• Regarding the labour market, conclusions of a price-wage feedback loop are premature, as wage increases have fallen short of inflation so far (i.e. there has been no increase in real wages). Note that the much more flexible structure of the labour market compared to the 1970s (much less inflation indexation and, overall, less powerful trade unions) also makes this type of loop less likely.

Taking these factors into account, a second spike in inflation (similar to that at the end-1970s) is unlikely. At the same time, for Central Banks, bringing inflation back to their targets may not require a deep recession.

Note, though, the caveat here is that the second spike in inflation in the late 1970s was accelerated by a second oil price shock (post-1979 Iranian revolution). Another large geopolitically-driven energy supply shock in the coming quarters or years cannot be ruled out and it is a risk to watch.

Table 1: Differences between the two scenarios

A tug-of-war between opposite forces

However, even though markets can expect inflation to be less persistent than in the 1970s in terms of magnitude and duration, they must also mind that it could nonetheless trigger more financial, as well as macroeconomic, volatility.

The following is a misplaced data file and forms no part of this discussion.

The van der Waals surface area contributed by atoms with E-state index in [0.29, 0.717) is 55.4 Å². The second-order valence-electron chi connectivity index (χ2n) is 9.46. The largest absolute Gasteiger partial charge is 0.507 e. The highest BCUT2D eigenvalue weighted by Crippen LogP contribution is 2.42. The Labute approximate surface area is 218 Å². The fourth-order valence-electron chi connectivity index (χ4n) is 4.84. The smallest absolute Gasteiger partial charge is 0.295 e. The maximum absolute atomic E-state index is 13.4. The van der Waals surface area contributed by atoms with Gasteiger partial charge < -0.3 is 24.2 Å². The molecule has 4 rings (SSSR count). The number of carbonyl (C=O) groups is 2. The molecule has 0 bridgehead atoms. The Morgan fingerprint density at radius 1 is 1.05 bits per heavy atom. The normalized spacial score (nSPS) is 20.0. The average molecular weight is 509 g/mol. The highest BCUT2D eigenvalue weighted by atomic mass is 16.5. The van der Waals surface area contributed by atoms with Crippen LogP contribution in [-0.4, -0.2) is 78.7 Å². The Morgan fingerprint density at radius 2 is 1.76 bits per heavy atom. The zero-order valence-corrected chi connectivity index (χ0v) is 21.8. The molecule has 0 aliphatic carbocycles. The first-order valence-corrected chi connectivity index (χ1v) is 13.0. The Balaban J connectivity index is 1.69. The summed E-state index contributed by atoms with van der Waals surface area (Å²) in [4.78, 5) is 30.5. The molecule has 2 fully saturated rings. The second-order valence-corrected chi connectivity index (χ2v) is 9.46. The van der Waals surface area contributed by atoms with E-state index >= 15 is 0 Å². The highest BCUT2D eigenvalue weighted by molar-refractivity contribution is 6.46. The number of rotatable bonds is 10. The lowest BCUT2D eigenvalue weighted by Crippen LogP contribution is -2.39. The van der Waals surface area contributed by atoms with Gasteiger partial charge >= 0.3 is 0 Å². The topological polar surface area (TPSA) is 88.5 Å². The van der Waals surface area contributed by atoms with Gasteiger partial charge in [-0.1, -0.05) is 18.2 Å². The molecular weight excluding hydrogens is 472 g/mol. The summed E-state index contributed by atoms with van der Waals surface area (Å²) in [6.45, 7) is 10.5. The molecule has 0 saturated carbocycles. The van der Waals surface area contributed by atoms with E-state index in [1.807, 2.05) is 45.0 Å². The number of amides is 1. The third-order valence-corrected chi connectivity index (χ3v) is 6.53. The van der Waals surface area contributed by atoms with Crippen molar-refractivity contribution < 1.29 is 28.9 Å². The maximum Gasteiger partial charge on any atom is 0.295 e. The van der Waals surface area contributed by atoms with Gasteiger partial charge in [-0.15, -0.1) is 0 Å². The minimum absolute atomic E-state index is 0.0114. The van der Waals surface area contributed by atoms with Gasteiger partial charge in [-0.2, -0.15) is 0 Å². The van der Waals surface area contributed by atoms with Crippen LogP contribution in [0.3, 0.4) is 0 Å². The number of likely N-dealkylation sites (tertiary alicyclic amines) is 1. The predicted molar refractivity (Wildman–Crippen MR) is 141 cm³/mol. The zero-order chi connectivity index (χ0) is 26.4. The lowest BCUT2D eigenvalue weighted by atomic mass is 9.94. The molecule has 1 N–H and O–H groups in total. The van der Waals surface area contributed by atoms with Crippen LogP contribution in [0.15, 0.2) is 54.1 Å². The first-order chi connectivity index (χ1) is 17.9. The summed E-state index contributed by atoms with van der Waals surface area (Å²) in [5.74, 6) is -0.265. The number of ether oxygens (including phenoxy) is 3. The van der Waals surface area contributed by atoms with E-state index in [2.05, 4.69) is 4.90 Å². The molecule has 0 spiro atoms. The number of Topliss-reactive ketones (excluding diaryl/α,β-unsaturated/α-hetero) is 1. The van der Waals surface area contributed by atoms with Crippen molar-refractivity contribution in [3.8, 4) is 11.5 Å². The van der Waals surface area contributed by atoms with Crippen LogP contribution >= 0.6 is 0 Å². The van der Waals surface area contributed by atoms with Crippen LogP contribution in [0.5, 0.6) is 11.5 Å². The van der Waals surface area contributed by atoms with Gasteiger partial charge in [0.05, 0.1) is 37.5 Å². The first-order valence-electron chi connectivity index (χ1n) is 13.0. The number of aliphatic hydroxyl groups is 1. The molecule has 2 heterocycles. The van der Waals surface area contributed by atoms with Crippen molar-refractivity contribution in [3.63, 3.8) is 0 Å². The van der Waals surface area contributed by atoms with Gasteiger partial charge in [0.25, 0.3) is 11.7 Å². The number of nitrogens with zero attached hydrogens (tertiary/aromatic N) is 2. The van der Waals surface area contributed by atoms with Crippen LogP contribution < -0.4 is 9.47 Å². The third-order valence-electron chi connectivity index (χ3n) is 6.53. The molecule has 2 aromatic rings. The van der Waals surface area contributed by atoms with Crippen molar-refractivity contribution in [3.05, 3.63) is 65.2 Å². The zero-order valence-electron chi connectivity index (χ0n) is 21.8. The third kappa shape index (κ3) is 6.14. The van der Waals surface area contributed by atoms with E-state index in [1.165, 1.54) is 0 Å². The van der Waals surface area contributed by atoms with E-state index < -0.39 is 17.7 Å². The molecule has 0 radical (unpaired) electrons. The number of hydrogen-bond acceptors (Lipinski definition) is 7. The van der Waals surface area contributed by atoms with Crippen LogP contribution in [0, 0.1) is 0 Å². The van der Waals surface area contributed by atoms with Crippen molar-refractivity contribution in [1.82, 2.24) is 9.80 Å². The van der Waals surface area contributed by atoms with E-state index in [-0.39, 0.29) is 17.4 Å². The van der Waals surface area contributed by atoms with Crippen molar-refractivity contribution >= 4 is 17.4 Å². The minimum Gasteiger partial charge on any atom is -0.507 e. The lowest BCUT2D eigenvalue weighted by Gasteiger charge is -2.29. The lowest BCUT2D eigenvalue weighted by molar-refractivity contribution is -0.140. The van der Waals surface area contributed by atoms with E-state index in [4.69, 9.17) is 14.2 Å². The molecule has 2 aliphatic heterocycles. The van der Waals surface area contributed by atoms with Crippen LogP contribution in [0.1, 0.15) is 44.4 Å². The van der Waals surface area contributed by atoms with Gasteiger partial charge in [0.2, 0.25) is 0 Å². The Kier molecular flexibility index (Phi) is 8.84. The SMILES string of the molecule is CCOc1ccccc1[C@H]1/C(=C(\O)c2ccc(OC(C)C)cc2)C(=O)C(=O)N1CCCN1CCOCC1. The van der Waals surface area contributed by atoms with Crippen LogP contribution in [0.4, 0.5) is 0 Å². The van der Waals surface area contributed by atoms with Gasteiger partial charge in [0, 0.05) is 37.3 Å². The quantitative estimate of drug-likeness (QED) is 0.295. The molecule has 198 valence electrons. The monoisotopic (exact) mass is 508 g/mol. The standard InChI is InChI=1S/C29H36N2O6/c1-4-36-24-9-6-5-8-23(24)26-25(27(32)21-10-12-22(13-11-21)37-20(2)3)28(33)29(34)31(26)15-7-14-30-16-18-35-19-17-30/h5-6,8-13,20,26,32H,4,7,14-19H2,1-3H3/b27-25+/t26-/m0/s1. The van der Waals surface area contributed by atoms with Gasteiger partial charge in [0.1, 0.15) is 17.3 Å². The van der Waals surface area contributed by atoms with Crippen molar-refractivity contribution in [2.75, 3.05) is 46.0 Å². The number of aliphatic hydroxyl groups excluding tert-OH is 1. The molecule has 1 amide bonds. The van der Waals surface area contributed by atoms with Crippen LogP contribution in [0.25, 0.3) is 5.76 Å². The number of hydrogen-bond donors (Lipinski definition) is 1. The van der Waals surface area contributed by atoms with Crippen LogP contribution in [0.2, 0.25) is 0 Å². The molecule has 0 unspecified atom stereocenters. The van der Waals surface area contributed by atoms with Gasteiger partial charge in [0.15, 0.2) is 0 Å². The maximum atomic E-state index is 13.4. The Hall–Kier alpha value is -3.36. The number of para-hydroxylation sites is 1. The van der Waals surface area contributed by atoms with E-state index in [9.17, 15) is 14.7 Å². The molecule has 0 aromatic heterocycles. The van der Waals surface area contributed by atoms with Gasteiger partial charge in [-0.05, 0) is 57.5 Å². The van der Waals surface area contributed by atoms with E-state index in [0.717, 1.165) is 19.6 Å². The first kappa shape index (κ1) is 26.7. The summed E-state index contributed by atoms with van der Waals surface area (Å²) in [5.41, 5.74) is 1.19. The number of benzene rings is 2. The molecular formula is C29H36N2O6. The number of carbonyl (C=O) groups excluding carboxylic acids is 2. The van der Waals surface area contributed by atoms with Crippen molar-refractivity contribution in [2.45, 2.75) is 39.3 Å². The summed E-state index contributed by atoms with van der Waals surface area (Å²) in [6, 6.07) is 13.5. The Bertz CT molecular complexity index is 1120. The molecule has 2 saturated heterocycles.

This is largely due to much higher leverage than in the 1970s, be it in public or private (household and corporate) sectors. Firstly, high debt levels mean that governments will be more constrained in how they can respond to economic shocks. Then, debt-related public or private financial accidents cannot be ruled out as a lagged effect of the rise in rates over the past 18 months. Moreover, the valuation of assets has sharply readjusted (in the case of bonds), or may still have to do following the rate hikes (i.e. some illiquid assets). Although the situation appears far less risky than in the pre-Lehman era, we can still see the risk of some shockwaves (through various channels) crossing from asset markets to the general economy. Low market liquidity may amplify them.